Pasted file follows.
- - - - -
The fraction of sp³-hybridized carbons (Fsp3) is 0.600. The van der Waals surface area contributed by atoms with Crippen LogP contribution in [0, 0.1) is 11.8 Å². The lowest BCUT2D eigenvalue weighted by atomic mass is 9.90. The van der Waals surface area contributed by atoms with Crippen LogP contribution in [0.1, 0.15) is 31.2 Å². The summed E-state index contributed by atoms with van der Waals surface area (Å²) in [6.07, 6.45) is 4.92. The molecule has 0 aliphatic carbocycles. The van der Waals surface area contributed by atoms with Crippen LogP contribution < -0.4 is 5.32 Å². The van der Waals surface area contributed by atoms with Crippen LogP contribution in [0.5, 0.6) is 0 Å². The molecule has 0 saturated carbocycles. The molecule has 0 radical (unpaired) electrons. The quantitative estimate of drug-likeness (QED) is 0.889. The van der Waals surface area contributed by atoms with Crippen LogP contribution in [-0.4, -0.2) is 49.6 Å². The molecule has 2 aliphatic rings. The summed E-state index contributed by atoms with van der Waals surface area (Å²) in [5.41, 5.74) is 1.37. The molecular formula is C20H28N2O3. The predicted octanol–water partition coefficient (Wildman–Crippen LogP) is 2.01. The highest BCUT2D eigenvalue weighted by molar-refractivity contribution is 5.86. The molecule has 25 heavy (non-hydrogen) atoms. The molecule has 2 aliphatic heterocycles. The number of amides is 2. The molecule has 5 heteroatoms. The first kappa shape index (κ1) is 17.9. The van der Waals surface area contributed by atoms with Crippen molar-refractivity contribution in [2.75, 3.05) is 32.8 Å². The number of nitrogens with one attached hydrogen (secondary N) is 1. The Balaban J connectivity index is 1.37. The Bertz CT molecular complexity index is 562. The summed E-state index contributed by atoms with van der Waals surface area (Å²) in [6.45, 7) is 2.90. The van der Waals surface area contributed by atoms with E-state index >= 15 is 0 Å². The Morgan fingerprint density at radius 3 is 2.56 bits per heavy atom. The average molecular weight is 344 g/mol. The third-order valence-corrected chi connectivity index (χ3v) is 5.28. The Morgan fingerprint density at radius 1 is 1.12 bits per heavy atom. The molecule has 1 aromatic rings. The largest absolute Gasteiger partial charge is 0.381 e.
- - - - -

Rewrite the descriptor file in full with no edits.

The fraction of sp³-hybridized carbons (Fsp3) is 0.600. The van der Waals surface area contributed by atoms with Crippen LogP contribution in [0, 0.1) is 11.8 Å². The lowest BCUT2D eigenvalue weighted by atomic mass is 9.90. The van der Waals surface area contributed by atoms with Crippen LogP contribution in [0.1, 0.15) is 31.2 Å². The summed E-state index contributed by atoms with van der Waals surface area (Å²) in [6.07, 6.45) is 4.92. The molecule has 0 aliphatic carbocycles. The van der Waals surface area contributed by atoms with Crippen LogP contribution < -0.4 is 5.32 Å². The van der Waals surface area contributed by atoms with Crippen LogP contribution in [0.5, 0.6) is 0 Å². The molecule has 0 saturated carbocycles. The molecule has 0 radical (unpaired) electrons. The quantitative estimate of drug-likeness (QED) is 0.889. The van der Waals surface area contributed by atoms with Crippen LogP contribution in [-0.4, -0.2) is 49.6 Å². The molecule has 2 aliphatic rings. The summed E-state index contributed by atoms with van der Waals surface area (Å²) in [5.41, 5.74) is 1.37. The molecular formula is C20H28N2O3. The predicted octanol–water partition coefficient (Wildman–Crippen LogP) is 2.01. The highest BCUT2D eigenvalue weighted by molar-refractivity contribution is 5.86. The molecule has 25 heavy (non-hydrogen) atoms. The molecule has 2 aliphatic heterocycles. The number of amides is 2. The molecule has 5 heteroatoms. The first kappa shape index (κ1) is 17.9. The van der Waals surface area contributed by atoms with Crippen molar-refractivity contribution in [2.75, 3.05) is 32.8 Å². The number of nitrogens with one attached hydrogen (secondary N) is 1. The Balaban J connectivity index is 1.37. The Bertz CT molecular complexity index is 562. The summed E-state index contributed by atoms with van der Waals surface area (Å²) in [6.45, 7) is 2.90. The van der Waals surface area contributed by atoms with E-state index >= 15 is 0 Å². The Morgan fingerprint density at radius 3 is 2.56 bits per heavy atom. The average molecular weight is 344 g/mol. The third-order valence-corrected chi connectivity index (χ3v) is 5.28. The Morgan fingerprint density at radius 1 is 1.12 bits per heavy atom. The molecule has 1 aromatic rings. The largest absolute Gasteiger partial charge is 0.381 e.